Inspiration Ambassadors Garner Industry Support
In just two years, 86 College of Engineering undergraduates known as Inspiration Ambassadors have shared their excitement about engineering with more than 4,300 elementary, middle and high school students across the country through interactive presentations, design challenges, and robotics competition mentoring.
The ultimate goal of these enterprising College of Engineering undergraduates – to inspire as many students as possible to consider becoming engineers – couldn’t be more timely. Last year the President’s Council of Advisors on Science and Technology projected a need for about 1 million more science, technology, engineering and math (STEM) professionals than the U.S. will produce at the current rate over the next decade. Although K-12 STEM programs have proliferated in recent years, most give short shrift to technology and engineering.
To help fill this gap and meet a growing demand for Inspiration Ambassadors in Greater Boston and beyond, the College of Engineering now aims to further expand its Technology Innovation Scholars Program (TISP), which professionally trains the Ambassadors.
“This program has taken off like wildfire, with exponential growth in the number of Inspiration Ambassadors and the schools they serve, and national impact on K-12 students,” said TISP Director Gretchen Fougere, the College’s assistant dean for Outreach and Diversity. “We wish we could hire all the Societal Engineers at BU who apply and deliver more to our ‘customers’ in schools and out-of-school programs clamoring for repeat visits. To continue to scale the program, we’re now reaching out to new partners in the technology industry.”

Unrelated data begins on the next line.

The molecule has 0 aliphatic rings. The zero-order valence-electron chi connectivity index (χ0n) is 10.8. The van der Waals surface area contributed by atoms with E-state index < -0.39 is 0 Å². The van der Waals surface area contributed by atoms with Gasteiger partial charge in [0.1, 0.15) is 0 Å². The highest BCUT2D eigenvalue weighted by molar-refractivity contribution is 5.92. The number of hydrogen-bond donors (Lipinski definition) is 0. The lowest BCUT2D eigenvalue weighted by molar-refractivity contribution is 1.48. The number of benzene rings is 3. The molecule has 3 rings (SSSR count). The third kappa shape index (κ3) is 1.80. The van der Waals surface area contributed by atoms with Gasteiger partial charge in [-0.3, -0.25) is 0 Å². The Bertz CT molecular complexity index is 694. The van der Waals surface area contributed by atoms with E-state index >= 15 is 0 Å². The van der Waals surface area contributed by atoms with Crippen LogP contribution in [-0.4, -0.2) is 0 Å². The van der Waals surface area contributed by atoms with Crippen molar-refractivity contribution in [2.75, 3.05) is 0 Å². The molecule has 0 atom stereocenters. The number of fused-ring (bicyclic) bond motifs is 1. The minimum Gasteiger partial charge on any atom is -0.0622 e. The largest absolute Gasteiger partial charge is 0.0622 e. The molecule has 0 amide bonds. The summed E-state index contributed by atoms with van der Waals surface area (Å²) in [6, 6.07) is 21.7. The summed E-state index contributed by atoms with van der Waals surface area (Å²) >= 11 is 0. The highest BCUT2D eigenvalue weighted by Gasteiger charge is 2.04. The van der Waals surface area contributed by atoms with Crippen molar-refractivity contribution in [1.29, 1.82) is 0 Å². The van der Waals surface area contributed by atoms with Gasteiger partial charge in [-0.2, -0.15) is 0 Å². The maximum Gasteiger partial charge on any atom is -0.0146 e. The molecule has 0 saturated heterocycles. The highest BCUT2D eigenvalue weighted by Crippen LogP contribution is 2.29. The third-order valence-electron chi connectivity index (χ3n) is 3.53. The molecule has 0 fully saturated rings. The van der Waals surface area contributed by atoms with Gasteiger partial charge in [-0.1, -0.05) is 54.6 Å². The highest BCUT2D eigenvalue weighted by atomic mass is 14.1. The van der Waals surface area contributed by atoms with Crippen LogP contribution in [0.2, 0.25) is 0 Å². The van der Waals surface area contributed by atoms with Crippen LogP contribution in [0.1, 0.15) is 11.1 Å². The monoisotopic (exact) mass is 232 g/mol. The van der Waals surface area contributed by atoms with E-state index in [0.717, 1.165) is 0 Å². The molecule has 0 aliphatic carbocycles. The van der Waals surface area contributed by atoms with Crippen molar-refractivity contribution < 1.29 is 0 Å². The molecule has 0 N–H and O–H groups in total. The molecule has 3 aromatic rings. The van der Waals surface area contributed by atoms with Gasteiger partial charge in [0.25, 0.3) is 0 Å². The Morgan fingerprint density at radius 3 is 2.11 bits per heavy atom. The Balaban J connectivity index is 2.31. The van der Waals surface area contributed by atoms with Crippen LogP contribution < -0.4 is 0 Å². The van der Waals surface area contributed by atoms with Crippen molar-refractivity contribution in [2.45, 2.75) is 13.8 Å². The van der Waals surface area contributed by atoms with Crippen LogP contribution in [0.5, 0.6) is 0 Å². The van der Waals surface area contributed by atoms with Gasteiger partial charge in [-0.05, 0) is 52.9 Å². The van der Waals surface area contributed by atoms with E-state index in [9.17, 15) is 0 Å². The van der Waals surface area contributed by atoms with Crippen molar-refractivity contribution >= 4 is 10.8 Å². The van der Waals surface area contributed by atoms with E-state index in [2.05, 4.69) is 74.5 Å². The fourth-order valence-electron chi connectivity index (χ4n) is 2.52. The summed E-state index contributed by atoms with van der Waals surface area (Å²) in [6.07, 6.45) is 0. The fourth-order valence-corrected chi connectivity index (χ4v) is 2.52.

Building on support from the program’s main sponsor, the Kern Family Foundation, and alumni, the College has instituted COOL: COrporate Outreach Leaders Program, whereby interested corporate partners may sponsor multiple Inspiration Ambassadors. As partners, they may also collaborate with the Ambassadors in developing presentations and design challenges. Through such collaborations, they may enhance their current STEM efforts in schools and meet well-rounded, talented Inspiration Ambassadors nearing graduation.
The first COOL partner, Argosy Foundation, has committed $25,000 to support ten Inspiration Ambassadors starting in September.
COOL partners join a program that provides K-12 students with a unique window on the world of engineering. Drawing on their own experiences, Inspiration Ambassadors deliver interactive, engaging presentations on engineering’s impact on our quality of life and exciting career opportunities in the field, and guide students through hands-on design challenges to solve real-world problems in energy, the environment and healthcare. They also mentor FIRST® robotics teams in Boston high schools, introducing hundreds of students to engineering college and career options as they design and build robots for the annual Boston FIRST® Regional Robotics Competition.
The Ambassadors have proven highly effective among both K-12 teachers and students, often making a lasting impact in a single visit.
“Since the Boston University Inspiration Ambassadors’ visit, a lot of kids are saying they want to study engineering when they grow up,” said Meredith Leavitt, a Boston-based ninth grade teacher.
A case in point is a Boston-area middle school student, who observed, “I learned that engineering helps to solve the world’s problems. I’m thinking about becoming an engineer now because I can help people and have fun at the same time.”
Fougere views the program as a systemic way to impart the excitement of engineering and a diverse array of leading-edge technologies to K-12 students through accessible, engaging role models—and have a far-reaching impact on their educational and career trajectories.
“It’s a veritable hat-trick,” she said. “Younger students are inspired by relatable role-models, teachers have partners to complement and connect their lessons to technology careers, and COOL partners like Argosy and high tech companies can amplify our content and scale, to develop a workforce of Societal Engineers.”